Tour de France Postponed As Macron Extends Ban On Gatherings To Mid-July
The Tour de France has been postponed a day after French President Emmanuel Macron announced that a strict nationwide lockdown will continue until May 11 and a ban on public gatherings will extend to mid-July.
The three-week cycling race had been slated to begin June 27 in Nice and end in Paris on July 19.
"Given that it's now impossible that the Tour starts at its planned date, we are consulting with the (International Cycling Union) to try and find new dates," race organizers told The Associated Press on Tuesday.
Rescheduling the 2,100-mile race will be a challenge. The Giro d'Italia has already been postponed, and La Vuelta de España is currently still scheduled for Aug. 14-Sept. 6. Organizers of the three races have an agreement to work out a schedule so that all three competitions can still take place and last three weeks as planned, according to Cycling News.
Organizers have dismissed the idea of holding the tour but banning spectators from lining the course. "The Tour de France is 3000km of smiles," Amaury Sport Organisation chief Christian Prudhomme has said, according to The Local France. "We won't run a Tour de France without the fans."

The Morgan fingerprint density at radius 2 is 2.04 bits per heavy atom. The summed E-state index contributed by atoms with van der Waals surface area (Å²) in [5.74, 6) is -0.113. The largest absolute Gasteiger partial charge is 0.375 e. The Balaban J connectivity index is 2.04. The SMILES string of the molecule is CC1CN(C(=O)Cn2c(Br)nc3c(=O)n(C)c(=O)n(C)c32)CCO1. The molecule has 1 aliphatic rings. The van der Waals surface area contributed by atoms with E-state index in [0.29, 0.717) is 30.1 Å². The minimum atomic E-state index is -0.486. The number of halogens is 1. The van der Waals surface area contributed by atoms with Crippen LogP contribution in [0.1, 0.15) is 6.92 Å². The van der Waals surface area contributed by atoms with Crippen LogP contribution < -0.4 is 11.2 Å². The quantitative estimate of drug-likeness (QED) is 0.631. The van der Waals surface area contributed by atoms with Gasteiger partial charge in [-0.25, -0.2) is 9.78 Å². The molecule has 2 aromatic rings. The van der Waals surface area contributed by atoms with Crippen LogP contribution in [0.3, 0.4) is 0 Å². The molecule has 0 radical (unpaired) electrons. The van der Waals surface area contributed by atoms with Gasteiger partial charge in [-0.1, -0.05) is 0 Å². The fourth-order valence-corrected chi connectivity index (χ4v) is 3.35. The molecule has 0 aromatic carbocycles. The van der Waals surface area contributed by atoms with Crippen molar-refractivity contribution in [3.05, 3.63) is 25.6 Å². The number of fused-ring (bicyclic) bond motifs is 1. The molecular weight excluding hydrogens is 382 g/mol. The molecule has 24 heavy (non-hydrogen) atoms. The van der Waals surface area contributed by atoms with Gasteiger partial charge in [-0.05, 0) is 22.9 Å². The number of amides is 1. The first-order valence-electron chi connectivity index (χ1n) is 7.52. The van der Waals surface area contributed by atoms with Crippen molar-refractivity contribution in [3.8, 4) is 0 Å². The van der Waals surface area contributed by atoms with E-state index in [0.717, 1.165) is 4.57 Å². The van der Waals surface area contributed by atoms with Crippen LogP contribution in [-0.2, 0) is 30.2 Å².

Because of the confinement measures in place, Prudhomme has said cyclists would need at least two months to get back into racing shape. Borders will need to be reopened so that cyclists from other countries can compete. In some years the Tour's route makes forays into neighboring countries, but the 2020 route is entirely within France.
The Tour de France is the best-known event in men's cycling and generates some 70% of teams' sponsor visibility and value, according to Cycling News, which noted that many teams have already cut or deferred riders' salaries because of the virus. Cycling's governing body has furloughed staff and cut leaders' salaries.
The last time that there was no tour was in 1946, as Europe was recovering from World War II.